Where I grew up, the saying was the corn should be “knee high by the Fourth of July.” It’s Independence Day in Dyersville, Iowa, and the corn is over my head. I can’t help but walk into the tall stalks, disappearing from sight like a whisper. It’s there, and I haven’t disappeared into a cornfield since I was a kid. This is, after all, the Field of Dreams.
Twenty-five years ago, this piece of Iowa soil was transformed into a movie set for a film that resonates with people to this day. Although Field of Dreams is a movie about baseball – based on the novel Shoeless Joe, it is also a movie about trust, about family, and about redemption. It’s about faith in the impossible, and making dreams come true.
In the movies, anything can happen. Field of Dreams is fiction, a celebration of magical thinking. Listening to voices telling him to “build it, and he will come,” Kevin Costner’s character Ray rips out a broad productive swath of corn and puts in a baseball field using the last of the family’s savings, putting the farm at risk. The tension of losing the farm over the craziness of listening to the voices in his head adds drama to the film, which mingles historical figures with fictional ones.
“Is this heaven?” asks Shoeless Joe, who walks out of the cornfield and starts practicing on a field distant in time and space from the world where he lost his baseball career.
“No. It’s Iowa.” says Ray.
After a few visits to Iowa, where John’s dad has roots, we know what he means.
Director Phil Robinson was roaming the backroads of Dubuque County when he saw the view of this farm from behind a hill. “That’s my farm!” he purportedly said, and negotiations were started with farmer Don Lansing. This farm had been in Don’s family since 1906, with the exception of 100 acres sold to Al and Rita Ameskamp. The director worked with them as well to ensure the placement of the ballfield. Less than a decade ago, the two properties came back together as the Lansing farm.
Before filming started, contractors remodeled Don’s house to make it easier for movie cameras to move around the rooms, extended the porch, and added bay windows. A fresh coat of paint made it gleam in the summer sun. He had to move into a movie trailer for the duration of the filming. But he roamed freely around their farm, of course, still tending to chores while meeting all the actors, and had a front-row seat for watching the film evolve.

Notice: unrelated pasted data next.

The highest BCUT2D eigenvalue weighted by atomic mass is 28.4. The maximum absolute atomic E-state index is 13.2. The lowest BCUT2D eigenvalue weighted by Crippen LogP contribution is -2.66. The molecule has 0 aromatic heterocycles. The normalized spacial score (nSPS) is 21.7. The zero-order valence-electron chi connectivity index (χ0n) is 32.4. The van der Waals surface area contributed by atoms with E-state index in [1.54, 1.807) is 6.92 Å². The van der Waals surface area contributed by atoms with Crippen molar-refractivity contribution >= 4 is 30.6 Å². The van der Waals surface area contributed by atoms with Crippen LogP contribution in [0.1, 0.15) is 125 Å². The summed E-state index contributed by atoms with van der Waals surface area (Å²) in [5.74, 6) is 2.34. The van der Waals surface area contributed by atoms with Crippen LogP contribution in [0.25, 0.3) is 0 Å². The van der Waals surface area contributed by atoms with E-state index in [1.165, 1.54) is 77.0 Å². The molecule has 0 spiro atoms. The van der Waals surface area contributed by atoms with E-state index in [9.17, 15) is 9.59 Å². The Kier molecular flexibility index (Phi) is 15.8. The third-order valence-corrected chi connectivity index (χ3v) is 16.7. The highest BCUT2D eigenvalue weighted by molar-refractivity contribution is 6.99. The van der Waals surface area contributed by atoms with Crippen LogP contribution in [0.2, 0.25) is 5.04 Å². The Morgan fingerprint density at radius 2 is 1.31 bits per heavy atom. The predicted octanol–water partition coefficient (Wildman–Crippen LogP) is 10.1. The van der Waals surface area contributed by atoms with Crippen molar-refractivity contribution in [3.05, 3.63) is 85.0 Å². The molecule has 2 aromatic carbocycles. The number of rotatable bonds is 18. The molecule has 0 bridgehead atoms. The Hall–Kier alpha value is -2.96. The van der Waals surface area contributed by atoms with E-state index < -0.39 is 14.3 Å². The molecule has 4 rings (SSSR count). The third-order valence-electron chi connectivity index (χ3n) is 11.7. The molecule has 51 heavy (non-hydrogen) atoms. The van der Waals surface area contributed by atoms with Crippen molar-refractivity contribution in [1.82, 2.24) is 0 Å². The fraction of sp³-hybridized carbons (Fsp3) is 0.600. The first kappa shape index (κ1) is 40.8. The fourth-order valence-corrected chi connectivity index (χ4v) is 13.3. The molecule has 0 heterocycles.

In Iowa, corn grows fast. It was essential for the movie that Lansing’s corn be shoulder-high by the 4th of July. Unfortunately, it was a drought year. It took the approval of several state agencies to dam the creek running through the farm to irrigate the cornfield. The corn grew too high in time for filming, so a platform – which never shows up on-camera – was built for Kevin Costner to stand on for the shots where he’s immersed in the cornfield.
It took four days to build the ballfield, with seven semi-trucks of sod to cover the gaping hole in the cornfield. It’s been here, kept in immaculate shape, ever since. Two weeks before we arrived, there was a special event to celebrate the 25th anniversary of the film. Kevin Costner stood here, as did more than a dozen actors, ballplayers, writers, and celebrities to honor the movie and the game of baseball.
Preserving the Pasttime
As we arrived on that July 4th afternoon, the dirt parking lot was packed with cars, with license plates hailing from as far away as Texas, California, New Jersey, and Florida. A pickup game was on the diamond, as it always is. That’s the rule at the Field of Dreams: no reservations, no team play. Pickup games only. Bring your own equipment.
A small crowd sat on the simple stands, cheering on whoever happened to be at bat. The competition wasn’t very competitive. It was just about being there, standing on that spot, being in the moment.
In a world where major league players make millions, baseball doesn’t feel like its authentic self when it costs a family over a hundred dollars to take the kids to the stadium for nine innings. But “this field, this game” as “Terence Mann” – played by James Earl Jones – says, as part of an eloquent monologue at the end of the movie, “reminds us of all that was good and could be good again.”
At the Field of Dreams, it didn’t matter to people visiting if they were part of the game or on the sidelines. Some of the visitors, like me, felt a need to walk into the cornfield from which the ghosts of baseball greats past appeared and disappeared throughout the movie. Others sat in the shade of the trees by the farmhouse, enjoying their picnics.
Fathers and sons (and fathers and daughters) pitched to each other on the great grassy expanse in front of the old farmhouse. I asked one Dad, who was clearly much younger than me, why he was here.
“I saw the movie,” he said, “and I wanted to be here.”
Another couple came all the way from Japan. “We had to see it,” they said. “It was worth it.”
“It” is exactly what you see in the movie. A big farmhouse with cornfields wrapped around in every direction except out front, where a simple baseball field takes center stage.
It is simplicity. It is Americana. It is baseball. And I could think of no better place for us to be when in Iowa on the 4th of July, this little slice of heaven, where everyone wore a smile.
Visiting the Field of Dreams
Located 30 miles west of Dubuque on the backroads off US 20 outside Dyersville (28995 Lansing Rd, Dyersville, IA 52040), the Field of Dreams is maintained as a private park surrounded by working Iowa cornfields.
Opening on April 1 each year, they close by the end of November. Daily hours are 9-6. A small concession stand sells t-shirts, drinks and snacks, trinkets, and copies of the movie. It helps support the effort of keeping this site open and free to the public. Bring your bat, ball, and glove to join a pickup game in progress.
Every Sunday, the “Ghost Team” emerges from the cornfield to play. Check their calendar for exact times.